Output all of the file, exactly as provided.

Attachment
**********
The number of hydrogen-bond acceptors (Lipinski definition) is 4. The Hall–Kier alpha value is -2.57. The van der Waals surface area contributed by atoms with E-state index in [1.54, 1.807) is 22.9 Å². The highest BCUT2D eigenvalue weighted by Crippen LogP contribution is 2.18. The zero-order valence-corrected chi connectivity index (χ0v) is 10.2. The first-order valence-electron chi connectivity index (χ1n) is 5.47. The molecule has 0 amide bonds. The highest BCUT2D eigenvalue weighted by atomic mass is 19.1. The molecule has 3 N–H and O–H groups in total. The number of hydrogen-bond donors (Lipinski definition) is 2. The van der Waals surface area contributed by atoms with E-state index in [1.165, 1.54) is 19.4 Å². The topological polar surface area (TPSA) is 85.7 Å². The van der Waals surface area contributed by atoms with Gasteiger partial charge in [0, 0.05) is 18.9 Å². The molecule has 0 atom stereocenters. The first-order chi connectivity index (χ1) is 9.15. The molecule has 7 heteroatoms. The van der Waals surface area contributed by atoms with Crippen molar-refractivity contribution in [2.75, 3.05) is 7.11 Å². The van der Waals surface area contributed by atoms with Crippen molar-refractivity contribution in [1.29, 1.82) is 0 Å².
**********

The number of hydrogen-bond acceptors (Lipinski definition) is 4. The Hall–Kier alpha value is -2.57. The van der Waals surface area contributed by atoms with E-state index in [1.54, 1.807) is 22.9 Å². The highest BCUT2D eigenvalue weighted by Crippen LogP contribution is 2.18. The zero-order valence-corrected chi connectivity index (χ0v) is 10.2. The first-order valence-electron chi connectivity index (χ1n) is 5.47. The molecule has 0 amide bonds. The highest BCUT2D eigenvalue weighted by atomic mass is 19.1. The molecule has 3 N–H and O–H groups in total. The number of hydrogen-bond donors (Lipinski definition) is 2. The van der Waals surface area contributed by atoms with E-state index in [1.165, 1.54) is 19.4 Å². The topological polar surface area (TPSA) is 85.7 Å². The van der Waals surface area contributed by atoms with Gasteiger partial charge in [0, 0.05) is 18.9 Å². The molecule has 0 atom stereocenters. The first-order chi connectivity index (χ1) is 9.15. The molecule has 7 heteroatoms. The van der Waals surface area contributed by atoms with Crippen molar-refractivity contribution in [2.75, 3.05) is 7.11 Å². The van der Waals surface area contributed by atoms with Crippen molar-refractivity contribution in [1.29, 1.82) is 0 Å².